Annie: Google has some complicity in the value of spammy links, because they worked. When the competition is doing it, and it’s working, in order to compete businesses have little choice.
Annie advocated for the disavow tool after seeing clients “put it all out there” in reinclusion requests in good faith with zero response or redemption from Google.
Will: The name is interesting (“Cuttsian”) - “how many people use the word 'disavow' in daily conversation?” It’s a data play - the tool is not just going to help businesses, it’s going to help Google.
Ian: I don't mind that so much. I'm a classic white hat and have nothing to worry about in terms of “bad” links. I don't build them.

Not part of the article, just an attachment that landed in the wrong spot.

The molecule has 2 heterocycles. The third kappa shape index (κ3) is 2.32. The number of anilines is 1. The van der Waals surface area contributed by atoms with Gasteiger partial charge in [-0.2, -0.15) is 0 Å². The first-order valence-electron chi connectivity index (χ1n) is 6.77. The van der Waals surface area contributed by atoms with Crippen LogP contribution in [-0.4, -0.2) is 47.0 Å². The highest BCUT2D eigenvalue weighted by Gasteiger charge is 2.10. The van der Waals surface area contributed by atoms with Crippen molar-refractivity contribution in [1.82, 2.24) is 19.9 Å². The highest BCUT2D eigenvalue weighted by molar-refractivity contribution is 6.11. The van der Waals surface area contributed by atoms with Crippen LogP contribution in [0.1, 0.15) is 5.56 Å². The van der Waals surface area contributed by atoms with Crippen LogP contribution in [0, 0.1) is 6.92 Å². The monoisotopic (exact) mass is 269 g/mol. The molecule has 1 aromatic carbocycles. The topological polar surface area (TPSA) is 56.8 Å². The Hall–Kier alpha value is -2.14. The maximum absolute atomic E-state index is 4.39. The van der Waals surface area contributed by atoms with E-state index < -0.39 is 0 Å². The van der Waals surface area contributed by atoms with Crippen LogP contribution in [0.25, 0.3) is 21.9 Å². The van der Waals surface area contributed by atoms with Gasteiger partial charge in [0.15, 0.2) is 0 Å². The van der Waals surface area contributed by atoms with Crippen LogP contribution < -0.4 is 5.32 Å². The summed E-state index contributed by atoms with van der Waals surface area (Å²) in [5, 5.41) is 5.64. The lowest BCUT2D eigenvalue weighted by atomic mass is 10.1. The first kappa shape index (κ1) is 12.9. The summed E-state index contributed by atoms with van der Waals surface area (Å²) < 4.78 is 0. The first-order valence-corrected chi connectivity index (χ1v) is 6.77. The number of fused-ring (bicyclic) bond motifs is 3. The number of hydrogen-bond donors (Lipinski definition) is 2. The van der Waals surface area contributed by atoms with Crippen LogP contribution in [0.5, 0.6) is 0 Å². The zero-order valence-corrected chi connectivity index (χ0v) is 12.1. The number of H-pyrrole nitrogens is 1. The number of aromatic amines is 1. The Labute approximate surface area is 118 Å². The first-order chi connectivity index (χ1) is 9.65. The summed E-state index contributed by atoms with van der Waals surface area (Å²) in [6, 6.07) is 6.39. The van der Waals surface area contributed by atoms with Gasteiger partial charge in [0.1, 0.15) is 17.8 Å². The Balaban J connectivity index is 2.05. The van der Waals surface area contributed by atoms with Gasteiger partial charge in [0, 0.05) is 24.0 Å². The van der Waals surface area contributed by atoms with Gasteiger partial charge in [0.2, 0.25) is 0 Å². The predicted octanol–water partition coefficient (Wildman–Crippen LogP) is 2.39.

Panel agrees, on a question from the audience, that proactively disavowing links isn’t recommendable. (Perhaps unless they’re really, really bad links.)
Annie: Heavy use of the disavow tool could put up a flag for Google - it puts you on the radar as an SEO.
Duncan: Wil Reynolds posted on SEOmoz about this - how Google allowing bad links to work makes white hat SEOs look like fools.
Annie: Penguin is making it easier to pitch creative, interesting marketing to clients.
Rob: Spam is still rampant, though.
Will: It's made smart black hat more effective and removed some of the less clever black hat competitors.
Ian: A lot of my job as an Internet Marketer is risk management. He doesn’t mind being able to say “told you so” when it comes to linkspam.